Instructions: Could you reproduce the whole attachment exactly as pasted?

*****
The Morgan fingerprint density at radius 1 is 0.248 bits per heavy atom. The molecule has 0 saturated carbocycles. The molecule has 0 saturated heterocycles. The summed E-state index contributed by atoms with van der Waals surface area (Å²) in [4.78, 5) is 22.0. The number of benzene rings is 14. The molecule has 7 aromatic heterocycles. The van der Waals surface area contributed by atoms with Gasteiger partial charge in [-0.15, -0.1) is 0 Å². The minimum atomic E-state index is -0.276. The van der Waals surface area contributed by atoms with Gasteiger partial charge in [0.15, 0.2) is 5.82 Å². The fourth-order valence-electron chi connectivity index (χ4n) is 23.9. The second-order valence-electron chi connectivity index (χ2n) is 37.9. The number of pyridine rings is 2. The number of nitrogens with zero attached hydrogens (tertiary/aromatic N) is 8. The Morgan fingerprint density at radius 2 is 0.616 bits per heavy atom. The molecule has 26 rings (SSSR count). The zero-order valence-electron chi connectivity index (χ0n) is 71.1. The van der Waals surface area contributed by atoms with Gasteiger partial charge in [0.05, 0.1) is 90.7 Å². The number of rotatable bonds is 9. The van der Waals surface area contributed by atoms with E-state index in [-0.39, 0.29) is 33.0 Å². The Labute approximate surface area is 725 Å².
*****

The Morgan fingerprint density at radius 1 is 0.248 bits per heavy atom. The molecule has 0 saturated carbocycles. The molecule has 0 saturated heterocycles. The summed E-state index contributed by atoms with van der Waals surface area (Å²) in [4.78, 5) is 22.0. The number of benzene rings is 14. The molecule has 7 aromatic heterocycles. The van der Waals surface area contributed by atoms with Gasteiger partial charge in [-0.15, -0.1) is 0 Å². The minimum atomic E-state index is -0.276. The van der Waals surface area contributed by atoms with Gasteiger partial charge in [0.15, 0.2) is 5.82 Å². The fourth-order valence-electron chi connectivity index (χ4n) is 23.9. The second-order valence-electron chi connectivity index (χ2n) is 37.9. The number of pyridine rings is 2. The number of nitrogens with zero attached hydrogens (tertiary/aromatic N) is 8. The Morgan fingerprint density at radius 2 is 0.616 bits per heavy atom. The molecule has 26 rings (SSSR count). The zero-order valence-electron chi connectivity index (χ0n) is 71.1. The van der Waals surface area contributed by atoms with Gasteiger partial charge in [0.05, 0.1) is 90.7 Å². The number of rotatable bonds is 9. The van der Waals surface area contributed by atoms with E-state index in [-0.39, 0.29) is 33.0 Å². The Labute approximate surface area is 725 Å².